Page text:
Gifts – are they absolute?

A Supreme Court of Queensland decision highlights the fluid nature of family relationships and the importance of documenting transactions between family members to avoid subsequent litigation.

giftIn Peterson -v- Hottes (2012) QSC, the plaintiff mother sued her adult daughter for the repayment of $71,000 (approximately) that she provided to the daughter to help her buy a house.  When their relationship later soured, was the mother entitled to expect that the monies be repaid to her? The daughter contended that the payment was a gift and that accordingly she had no obligation to repay it.

The judge observed that at the time of the mother’s payment, the parties did not appear to have given much thought as to the legal effect of the payment or discussed with each other any future implications arising from the payment.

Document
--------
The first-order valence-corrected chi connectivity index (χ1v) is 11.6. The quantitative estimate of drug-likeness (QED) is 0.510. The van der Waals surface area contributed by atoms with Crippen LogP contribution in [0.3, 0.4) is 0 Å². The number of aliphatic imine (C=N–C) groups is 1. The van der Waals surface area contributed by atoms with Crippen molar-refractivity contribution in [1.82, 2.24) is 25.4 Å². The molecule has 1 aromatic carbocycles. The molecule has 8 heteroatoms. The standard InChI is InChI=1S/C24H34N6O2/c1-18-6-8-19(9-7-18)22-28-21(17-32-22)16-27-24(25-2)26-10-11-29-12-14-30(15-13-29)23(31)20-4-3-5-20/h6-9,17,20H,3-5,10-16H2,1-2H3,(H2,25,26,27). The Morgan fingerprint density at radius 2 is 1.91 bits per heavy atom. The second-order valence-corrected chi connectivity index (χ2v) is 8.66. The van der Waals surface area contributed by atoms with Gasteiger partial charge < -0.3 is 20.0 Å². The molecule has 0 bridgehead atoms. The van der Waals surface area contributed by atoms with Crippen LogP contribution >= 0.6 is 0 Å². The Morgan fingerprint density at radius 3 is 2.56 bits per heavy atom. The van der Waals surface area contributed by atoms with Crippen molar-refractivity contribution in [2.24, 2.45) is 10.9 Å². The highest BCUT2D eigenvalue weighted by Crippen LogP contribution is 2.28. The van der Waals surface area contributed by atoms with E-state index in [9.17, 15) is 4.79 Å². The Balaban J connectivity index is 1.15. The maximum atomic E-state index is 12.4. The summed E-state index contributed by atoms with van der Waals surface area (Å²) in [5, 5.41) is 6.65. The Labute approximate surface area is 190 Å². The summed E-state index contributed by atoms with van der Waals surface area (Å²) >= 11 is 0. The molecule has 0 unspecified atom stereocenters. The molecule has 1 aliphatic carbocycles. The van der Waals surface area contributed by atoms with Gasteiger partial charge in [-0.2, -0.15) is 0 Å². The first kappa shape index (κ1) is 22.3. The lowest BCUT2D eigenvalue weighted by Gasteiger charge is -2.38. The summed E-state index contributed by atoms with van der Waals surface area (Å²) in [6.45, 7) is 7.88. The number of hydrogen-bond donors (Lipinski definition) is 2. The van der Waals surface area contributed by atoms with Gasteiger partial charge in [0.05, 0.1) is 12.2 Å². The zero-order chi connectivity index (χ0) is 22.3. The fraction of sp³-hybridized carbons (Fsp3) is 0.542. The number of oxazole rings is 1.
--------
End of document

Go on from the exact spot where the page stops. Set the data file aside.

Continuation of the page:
One relevant factor was that shortly after purchase of the house, the mother moved into the house to live with her daughter and grandson.  The mother continued to live there for six years until her relationship with her daughter broke down.

 The judge looked at all the circumstances and determined that the mother had intended the payment as a conditional gift – not an absolute gift.  Her Honour Justice Mullins said that the mother intended to make the payment (to her daughter’s knowledge and with her daughter’s acquiescence) in order to secure a continuing arrangement for her to reside with her daughter.  The court held that the “presumption of advancement”, i.e. the presumption that a parent intends a payment to their child to be an absolute gift, had been displaced.

The court also observed that it would be unconscionable for the daughter to retain the $71,000 when her relationship with her mother broke down, given that the parties had originally envisaged a continuing living arrangement. 

 The judge concluded that the daughter became liable to repay the $71,000 to her mother when the relationship broke down irretrievably.